Racial Healing Begins By Admitting Our Schools Are Segregated - NJ.com
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By: Justice Gary S. Stein (ret.), Pashman Stein Walder Hayden
Our state and nation have been devastated by the combined anguish caused by the COVID-19 pandemic and by the ruthless killing of George Floyd while in the custody of Minneapolis police officers. Both have disproportionately affected Black Americans. But there is a profound difference between these two events. The pandemic is the first of its kind in over 100 years. The murder of George Floyd is only the latest in a mind-numbing sequence of unjustified killings of Black men and women in the custody of white police officers.
The frequent recurrence of those killings has galvanized the public into demanding specific and systemic reforms in two critical areas: ending police violence toward Black citizens, and adopting policies to mitigate and heal the racial division in America that has persisted since our founding. This time the public will not accept bromides like “We have to do better” from police chiefs, mayors, governors and Congress. Now is the time for us to act, and to act promptly and firmly for both the short and long term.
Attorney General Grewal’s recent announcement of a three-pronged initiative to address police misconduct looks like a step in the right direction toward increased police accountability. He proposed a statewide database to track use of force by police officers so officers who are persistent offenders, like former Minneapolis cop Derek Chauvin, can be identified and removed. He also proposed the creation of a licensing system for police officers and committed to promptly revising the state’s policy on use of force by police. The Attorney General also should be supporting – instead of opposing – Newark’s community-based effort to implement a Civilian Review Board.
But those proposals do not address the deeper racial divide that persists nationwide – and in New Jersey – that creates a separation and an alienation among our Black, Latinx and white people. One reason for that alienation is that our state’s discriminatory housing policies have segregated Black and Latinx citizens in our cities. Housing in most suburban communities is unaffordable yet there are few jobs or services in those communities.
Even more alienating are our school attendance laws and policies, which require students to attend schools in their district of residence. Because those districts are themselves segregated, New Jersey – shamefully – has one of the most severely segregated public-school systems in the entire country. Approximately 275,000 Black and Latinx students attend public schools that are more than 90% non-white. Because of that intense segregation, thousands of our children will never have the opportunity to learn, socialize, engage in athletics, or interact with children from racial backgrounds different from their own. Decades of confirmed research has demonstrated that children of all races who attend schools that are diverse do better academically, attend and graduate high school and college at higher rates, and have far more significant and positive interactions with people of different races and ethnicities throughout their lives.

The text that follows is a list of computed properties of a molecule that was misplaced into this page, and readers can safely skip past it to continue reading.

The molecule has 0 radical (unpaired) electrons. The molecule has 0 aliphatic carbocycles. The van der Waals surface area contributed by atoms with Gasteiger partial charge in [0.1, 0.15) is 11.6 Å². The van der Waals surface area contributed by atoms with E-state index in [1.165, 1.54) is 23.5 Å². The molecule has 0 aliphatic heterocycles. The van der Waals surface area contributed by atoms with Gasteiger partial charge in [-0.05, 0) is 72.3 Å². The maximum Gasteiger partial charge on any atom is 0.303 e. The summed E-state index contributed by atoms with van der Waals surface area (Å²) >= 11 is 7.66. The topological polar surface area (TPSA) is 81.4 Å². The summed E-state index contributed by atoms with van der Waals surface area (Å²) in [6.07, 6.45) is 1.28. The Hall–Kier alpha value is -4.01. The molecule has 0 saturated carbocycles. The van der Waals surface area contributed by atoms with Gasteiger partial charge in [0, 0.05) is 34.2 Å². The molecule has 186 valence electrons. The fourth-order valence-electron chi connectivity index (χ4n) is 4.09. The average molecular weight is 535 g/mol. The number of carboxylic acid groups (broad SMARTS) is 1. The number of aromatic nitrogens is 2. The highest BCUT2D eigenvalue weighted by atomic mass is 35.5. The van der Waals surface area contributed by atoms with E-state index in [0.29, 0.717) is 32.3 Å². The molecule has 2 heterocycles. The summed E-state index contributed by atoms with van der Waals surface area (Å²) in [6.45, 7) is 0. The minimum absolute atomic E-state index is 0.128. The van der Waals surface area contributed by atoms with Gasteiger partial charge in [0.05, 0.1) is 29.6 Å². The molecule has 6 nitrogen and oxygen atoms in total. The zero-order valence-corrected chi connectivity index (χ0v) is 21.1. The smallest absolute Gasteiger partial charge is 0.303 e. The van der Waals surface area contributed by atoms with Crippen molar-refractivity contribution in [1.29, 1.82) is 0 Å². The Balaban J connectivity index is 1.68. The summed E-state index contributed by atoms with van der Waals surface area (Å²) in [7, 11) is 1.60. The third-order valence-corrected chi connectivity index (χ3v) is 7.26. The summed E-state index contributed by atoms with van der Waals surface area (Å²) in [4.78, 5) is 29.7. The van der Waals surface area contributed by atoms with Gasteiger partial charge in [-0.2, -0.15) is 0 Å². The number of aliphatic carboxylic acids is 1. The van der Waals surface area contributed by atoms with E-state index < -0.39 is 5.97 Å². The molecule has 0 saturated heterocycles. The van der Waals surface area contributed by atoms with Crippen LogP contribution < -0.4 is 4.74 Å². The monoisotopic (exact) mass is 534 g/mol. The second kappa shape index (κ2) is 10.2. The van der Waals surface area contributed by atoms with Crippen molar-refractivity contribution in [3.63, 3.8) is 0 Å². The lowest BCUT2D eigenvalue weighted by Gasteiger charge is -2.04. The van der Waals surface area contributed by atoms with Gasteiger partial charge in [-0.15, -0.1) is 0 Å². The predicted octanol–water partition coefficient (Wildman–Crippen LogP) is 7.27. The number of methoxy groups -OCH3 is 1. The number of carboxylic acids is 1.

As the attorney general – and the governor – are well aware, there is a lawsuit, Latino Action Network v. New Jersey, filed in May 2018 on the 64th anniversary of Brown v. Board of Education, that is pending now in the Superior Court of New Jersey and is stalled because the state is unwilling to admit a fact that is undeniable – that New Jersey public schools are unconstitutionally segregated. The state wants the plaintiffs to prove at a trial what everyone – based on the state’s own data – knows to be true: that New Jersey’s Constitution prohibits public school segregation and that our public schools, in violation of the Constitution, are terribly segregated. Because the state, through the attorney general, refuses to concede this irrefutable fact, and has been aggressively litigating that which should be conceded, the lawsuit may not be resolved for many years.
But in this critical moment in which the entire nation is focused on our racial divisions, the governor and the attorney general could take a giant step toward healing those divisions in our state by ending the denials that are delaying the lawsuit and admitting in court what everyone involved in the litigation already knows – that our state’s schools are so badly segregated that our children are prevented from learning and interacting with children from backgrounds different from their own. That admission would accelerate the lawsuit into the remedy phase in which the lawyers and experts on both sides – with input from our citizens and legislature – could work out and adopt the remedial steps that would bridge the racial divide.
That action by the governor and the attorney general would be a powerful acknowledgment that this moment in our history is different, that we are at a crossroads, and that a highly effective means of bridging the racial gap for the longterm is to allow all our children to grow up and learn together. That recognition would send a powerful message – not only to Minnesota, the residence of George Floyd, which is facing its own challenge in its courts to a claim of unconstitutional school segregation – but to the entire nation.
These are extraordinary times. They call for extraordinary courage and vision. I would ask the governor and the attorney general to demonstrate that courage and vision now.